Brace for outrage: The committee, chaired by Democrat Maxine Waters, has given an indication where this is all going, in case you can’t surmise that on your own. The hearing is entitled “Holding Megabanks Accountable,” and the background memo announcing it is filled with charts of executive pay and lists like “[U.S. global systemically important banks] made $780 billion in Profits last 10 years while paying at least $167 billion in Fines.” Atop the list is Charlotte’s own Bank of America, listed as paying fines of $76.1B.

BofA started the PR offensive early, positioning itself as a responsible corporate citizen — unlike those greedy profiteers at other banks — by announcing Tuesday that it would pay all employees at least $20 an hour, or $41K a year.

The bank with a big heart: In prepared testimony by Bank of America CEO Brian Moynihan, the bank also emphasized the importance it places on people over whatever-else-it-is-that-the-bank-happens-to-be-doing-in-those-big-bank-towers. It’s hard to know what that might be, since the 17-page document does not include the word “profit.” Somehow, the bank’s laser-like focus on helping people happened to result last year in an annual profit that’s bigger than the gross domestic products of nearly half the world’s countries.

The bank highlighted several priorities, including promoting diversity and inclusion, providing fair employee pay and health coverage, financing affordable housing and investing in sustainable energy. That’s all swell.

But good luck thinking that’s going to appease politicians looking to claim another scalp.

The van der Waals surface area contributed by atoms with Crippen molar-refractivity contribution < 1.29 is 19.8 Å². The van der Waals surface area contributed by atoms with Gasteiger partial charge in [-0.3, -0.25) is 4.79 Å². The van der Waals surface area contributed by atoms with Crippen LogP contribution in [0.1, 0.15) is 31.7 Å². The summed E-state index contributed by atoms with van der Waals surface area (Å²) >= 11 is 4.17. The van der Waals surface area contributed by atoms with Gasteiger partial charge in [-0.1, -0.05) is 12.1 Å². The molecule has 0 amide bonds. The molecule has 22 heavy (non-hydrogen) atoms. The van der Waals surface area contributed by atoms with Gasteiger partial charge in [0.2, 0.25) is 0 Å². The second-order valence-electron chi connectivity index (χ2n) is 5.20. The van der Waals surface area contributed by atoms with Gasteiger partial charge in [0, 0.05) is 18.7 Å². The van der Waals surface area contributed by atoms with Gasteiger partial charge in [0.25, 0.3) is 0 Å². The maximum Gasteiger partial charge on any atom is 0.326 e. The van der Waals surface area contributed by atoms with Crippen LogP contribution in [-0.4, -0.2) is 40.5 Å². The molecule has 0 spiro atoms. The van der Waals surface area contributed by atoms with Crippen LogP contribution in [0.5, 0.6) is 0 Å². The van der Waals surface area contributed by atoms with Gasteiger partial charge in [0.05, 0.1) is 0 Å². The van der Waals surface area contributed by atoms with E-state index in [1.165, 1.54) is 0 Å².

‘Bulletproof vests,’ ‘murder boards’: One Washington banking consultant warned bankers last week: “Bulletproof vests covered with fire-retardant suits may not protect the banks.” The LA Times reports:

Wednesday’s hearing has consumed big banks’ lobbying and public relations operations for weeks. The banks have compiled thick briefing binders on issues such as small-business lending and minority hiring, readied responses to pointed questions about pay and inequality, and conducted “murder boards” — practice sessions in which CEOs are cross-examined by a team pretending to be hostile members of Congress. 

The spectacle starts at 9am. It should go for several hours. Can stream it here.

It’s gotta be the shoes

The Christian Post reported this week that there’s a fast-growing new Instagram account that is calling out pastors of mega-churches for their expensive shoes — including Elevation Church’s Steven Furtick.

The evangelical Christian publication notes:

The juxtaposition of pictures of pastors sporting pricey, trendy sneakers alongside the prices of those things has resonated with an audience. The photos raise questions about how the money donated to these pastors’ churches is being used.

The Instagram account, @preachersnsneakers, has zoomed to more than 107,000 followers in just a couple weeks.

One post from March 25 shows a 2015 photo of Furtick, who appears to be wearing a pair of retro Nike Jordan 1’s that sell online for just shy of $1,000, with the comment: “The dude @stevenfurtick legit wearing my favorite pair of SBB Jordan 1’s. Tithe-to-drip ratio ANOTHER LEVEL.” (“Drip” is slang for having fashionable style.)